Emailing Your Professor: You’re Doing It Wrong
MU faculty members reveal the good, the bad and the ugly in their inboxes
On any given day, your professor might get 50 emails. If it’s the day before an assignment is due, that number is more like 100. Your adviser probably gets closer to 120.
In addition to teaching, professors at the University of Missouri also conduct research, mentor students, serve on committees and lead professional organizations.
You matter to your professors; you’re why they’re here. But the way you communicate with them can affect how they view you — and how fast you get a response.
Here are some tips from Mizzou professors and an adviser whose combined experience adds up to more than 150 years of working with students.
I will not be able to attend tommorrows class due to the fact that i have had a 99-102 degree fever for the past 3 days and have not been able to adequtley study and prepare for the exam. … I will also be able to provide a doctors note not proving that what I am saying is true. *
Let Me Google That For You
Carol Martin, senior student service coordinator in the Division of Biological Sciences Advising Office, says students should always try to figure out the answer before emailing a professor. “Don’t waste your professor or adviser’s time if you can find the answer by performing a simple Google search or visiting the MU homepage,” Martin says.
Before composing an email to your professor, check the syllabus. Your professors spend a considerable amount of time creating them.
“I used to get a lot of emails about problems with Blackboard,” says Sheri-Marie Harrison, associate professor of English. “I’m not a Blackboard technician. I cannot help you. But I have an entire section in my syllabus that says, ‘When you have a problem with Blackboard, this is the number you call.’ ”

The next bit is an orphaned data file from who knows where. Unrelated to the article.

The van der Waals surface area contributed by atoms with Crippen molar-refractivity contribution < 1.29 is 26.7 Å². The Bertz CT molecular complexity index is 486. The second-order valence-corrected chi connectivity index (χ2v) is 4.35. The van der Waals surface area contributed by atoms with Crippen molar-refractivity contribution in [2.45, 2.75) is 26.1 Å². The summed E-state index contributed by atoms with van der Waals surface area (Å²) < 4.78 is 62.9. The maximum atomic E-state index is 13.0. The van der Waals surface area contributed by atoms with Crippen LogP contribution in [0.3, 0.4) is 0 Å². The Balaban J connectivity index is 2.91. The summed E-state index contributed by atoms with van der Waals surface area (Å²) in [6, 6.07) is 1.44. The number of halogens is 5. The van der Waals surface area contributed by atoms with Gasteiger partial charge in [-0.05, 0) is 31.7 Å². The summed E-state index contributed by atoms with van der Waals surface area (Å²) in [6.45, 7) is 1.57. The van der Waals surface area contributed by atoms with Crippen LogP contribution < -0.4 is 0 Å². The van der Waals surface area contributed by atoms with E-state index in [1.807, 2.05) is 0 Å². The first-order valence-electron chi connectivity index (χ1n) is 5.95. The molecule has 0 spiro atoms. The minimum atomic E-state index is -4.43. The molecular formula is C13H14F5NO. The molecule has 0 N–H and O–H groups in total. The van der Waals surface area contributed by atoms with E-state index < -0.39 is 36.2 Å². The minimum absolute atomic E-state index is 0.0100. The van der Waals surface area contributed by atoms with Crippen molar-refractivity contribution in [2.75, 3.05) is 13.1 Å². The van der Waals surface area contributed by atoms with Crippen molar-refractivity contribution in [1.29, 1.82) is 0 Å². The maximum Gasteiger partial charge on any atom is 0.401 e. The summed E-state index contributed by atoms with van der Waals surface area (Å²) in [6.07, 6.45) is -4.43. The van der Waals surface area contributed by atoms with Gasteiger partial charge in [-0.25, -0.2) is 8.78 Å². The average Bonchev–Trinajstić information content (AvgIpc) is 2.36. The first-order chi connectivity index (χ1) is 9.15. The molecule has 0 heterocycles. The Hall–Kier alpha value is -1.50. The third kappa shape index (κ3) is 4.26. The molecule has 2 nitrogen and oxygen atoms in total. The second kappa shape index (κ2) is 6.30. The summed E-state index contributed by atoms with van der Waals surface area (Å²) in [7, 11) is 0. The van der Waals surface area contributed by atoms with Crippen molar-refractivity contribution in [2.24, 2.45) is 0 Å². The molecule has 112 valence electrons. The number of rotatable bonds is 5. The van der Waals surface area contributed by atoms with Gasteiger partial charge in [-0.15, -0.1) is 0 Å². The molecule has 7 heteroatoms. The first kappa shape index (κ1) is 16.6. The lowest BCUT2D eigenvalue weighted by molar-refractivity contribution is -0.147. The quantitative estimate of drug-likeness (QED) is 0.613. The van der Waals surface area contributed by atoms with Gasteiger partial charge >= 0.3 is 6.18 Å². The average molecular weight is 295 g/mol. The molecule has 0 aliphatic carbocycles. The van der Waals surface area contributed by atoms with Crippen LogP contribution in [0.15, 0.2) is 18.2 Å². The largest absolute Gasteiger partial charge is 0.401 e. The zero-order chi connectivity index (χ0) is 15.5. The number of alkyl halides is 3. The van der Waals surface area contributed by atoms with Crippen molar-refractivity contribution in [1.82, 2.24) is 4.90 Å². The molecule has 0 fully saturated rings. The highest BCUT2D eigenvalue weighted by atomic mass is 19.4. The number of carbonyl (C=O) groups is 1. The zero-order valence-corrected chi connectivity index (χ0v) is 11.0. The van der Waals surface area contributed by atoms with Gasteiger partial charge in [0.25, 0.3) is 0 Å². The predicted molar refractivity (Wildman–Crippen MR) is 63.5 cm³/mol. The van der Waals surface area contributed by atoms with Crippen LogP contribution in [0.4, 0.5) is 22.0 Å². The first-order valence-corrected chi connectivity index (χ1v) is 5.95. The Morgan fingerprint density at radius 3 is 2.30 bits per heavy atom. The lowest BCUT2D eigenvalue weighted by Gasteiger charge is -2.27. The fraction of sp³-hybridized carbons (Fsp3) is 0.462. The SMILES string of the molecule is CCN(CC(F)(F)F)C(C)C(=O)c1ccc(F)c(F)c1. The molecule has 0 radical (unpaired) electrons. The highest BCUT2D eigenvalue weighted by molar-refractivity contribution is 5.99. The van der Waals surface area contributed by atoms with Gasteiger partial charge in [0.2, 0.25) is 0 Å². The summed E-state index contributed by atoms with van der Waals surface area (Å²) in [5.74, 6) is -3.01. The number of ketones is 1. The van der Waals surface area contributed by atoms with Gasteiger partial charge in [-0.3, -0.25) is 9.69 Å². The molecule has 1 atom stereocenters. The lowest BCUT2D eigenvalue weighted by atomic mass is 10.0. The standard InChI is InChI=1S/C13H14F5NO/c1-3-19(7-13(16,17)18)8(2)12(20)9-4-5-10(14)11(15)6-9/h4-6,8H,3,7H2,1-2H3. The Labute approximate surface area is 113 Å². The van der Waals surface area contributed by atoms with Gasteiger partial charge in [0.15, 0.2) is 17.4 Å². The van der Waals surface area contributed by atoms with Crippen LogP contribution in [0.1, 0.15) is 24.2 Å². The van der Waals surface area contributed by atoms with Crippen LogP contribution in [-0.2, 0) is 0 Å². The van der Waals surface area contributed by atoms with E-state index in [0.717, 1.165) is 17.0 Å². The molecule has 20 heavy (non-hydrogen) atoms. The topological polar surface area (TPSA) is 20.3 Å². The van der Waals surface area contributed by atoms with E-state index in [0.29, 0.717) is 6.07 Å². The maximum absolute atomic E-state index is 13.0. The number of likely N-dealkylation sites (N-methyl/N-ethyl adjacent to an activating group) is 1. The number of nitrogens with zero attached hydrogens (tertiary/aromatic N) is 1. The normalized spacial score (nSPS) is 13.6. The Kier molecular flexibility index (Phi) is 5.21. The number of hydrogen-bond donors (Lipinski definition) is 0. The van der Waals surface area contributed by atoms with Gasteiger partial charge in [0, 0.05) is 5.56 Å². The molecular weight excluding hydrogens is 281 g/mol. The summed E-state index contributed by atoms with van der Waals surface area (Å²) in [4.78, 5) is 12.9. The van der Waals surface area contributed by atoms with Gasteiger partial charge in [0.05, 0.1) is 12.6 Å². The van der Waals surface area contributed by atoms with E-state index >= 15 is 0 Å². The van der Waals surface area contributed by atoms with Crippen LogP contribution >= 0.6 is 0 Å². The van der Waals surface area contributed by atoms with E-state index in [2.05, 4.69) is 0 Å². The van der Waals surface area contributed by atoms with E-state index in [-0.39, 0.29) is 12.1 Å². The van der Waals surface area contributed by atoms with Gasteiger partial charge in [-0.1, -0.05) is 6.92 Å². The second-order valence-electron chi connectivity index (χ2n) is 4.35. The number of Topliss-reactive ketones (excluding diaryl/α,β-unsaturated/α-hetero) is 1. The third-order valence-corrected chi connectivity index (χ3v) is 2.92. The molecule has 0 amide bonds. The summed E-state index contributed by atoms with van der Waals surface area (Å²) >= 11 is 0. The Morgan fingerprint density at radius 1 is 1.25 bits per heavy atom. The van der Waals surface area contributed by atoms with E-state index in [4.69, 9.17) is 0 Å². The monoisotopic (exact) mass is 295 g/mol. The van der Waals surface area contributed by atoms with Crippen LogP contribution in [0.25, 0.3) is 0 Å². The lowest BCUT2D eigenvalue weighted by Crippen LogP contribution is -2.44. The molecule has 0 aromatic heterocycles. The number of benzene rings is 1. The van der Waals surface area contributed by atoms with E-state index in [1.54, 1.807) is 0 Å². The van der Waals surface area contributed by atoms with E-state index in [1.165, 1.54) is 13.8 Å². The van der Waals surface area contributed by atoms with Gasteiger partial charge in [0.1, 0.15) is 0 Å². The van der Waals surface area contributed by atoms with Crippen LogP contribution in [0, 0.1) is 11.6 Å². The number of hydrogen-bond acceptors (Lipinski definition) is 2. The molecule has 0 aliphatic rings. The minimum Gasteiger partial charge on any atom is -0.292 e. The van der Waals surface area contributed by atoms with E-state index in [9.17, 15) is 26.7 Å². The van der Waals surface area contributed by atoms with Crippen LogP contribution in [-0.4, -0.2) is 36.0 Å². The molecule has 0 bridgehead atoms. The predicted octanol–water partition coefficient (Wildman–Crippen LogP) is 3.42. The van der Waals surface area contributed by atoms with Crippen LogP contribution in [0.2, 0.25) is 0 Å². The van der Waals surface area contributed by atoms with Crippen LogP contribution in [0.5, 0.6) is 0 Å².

I am not sure what to fill out for the graduate school application due Jan 10. I went to what I thought was the graduate school application, but from what I take, you have to have a bachellorette’s degree to fill that out. *
Check the Time Stamp
If there is a problem, reach out sooner rather than later, says Ted Tarkow, professor of classical studies and associate dean of the College of Arts and Science. “Don’t keep things to yourself,” he says. “Get advice; get assistance.”
But not 10 minutes before class. And not at 3 a.m. And especially not if you’re angry. Doug Gayou, assistant teaching professor emeritus of biological sciences, will never forget the lengthy, obscenity-filled email he received from a disgruntled student. A minute later, he received a second email asking him to disregard the first. The student had accidentally hit “send.” “But you can’t unsend that,” says Gayou, who retired in January 2015. “Professors have feelings, too.”
Keep your emails respectful and appropriate. “If you’re upset and you write an email, save it as a draft, sleep on it, and then read it again,” Martin says.
Sent at 3:09 a.m.:
I have a concern with one of my classes regarding schedules and times. I was wondering if at all possible if i could change the time of a class? I would really appreciate it because the class is interfering with my eating times and schedules. *
Enough with the “Hey”s
A good email, like any other form of professional communication, should start with a salutation — and not “Hey!” The safest option is “Dear Professor,” which works regardless of your professor’s gender or title.
In the initial email, never address professors by their first name, says Mark Kuhnert, BA ’89, associate teaching professor in the School of Health Professions. “It’s not that we take ourselves that seriously, but it’s just professional and respectful.” Don’t forget to double check that you’ve spelled the name correctly, too.
Check for the Five Ws and One H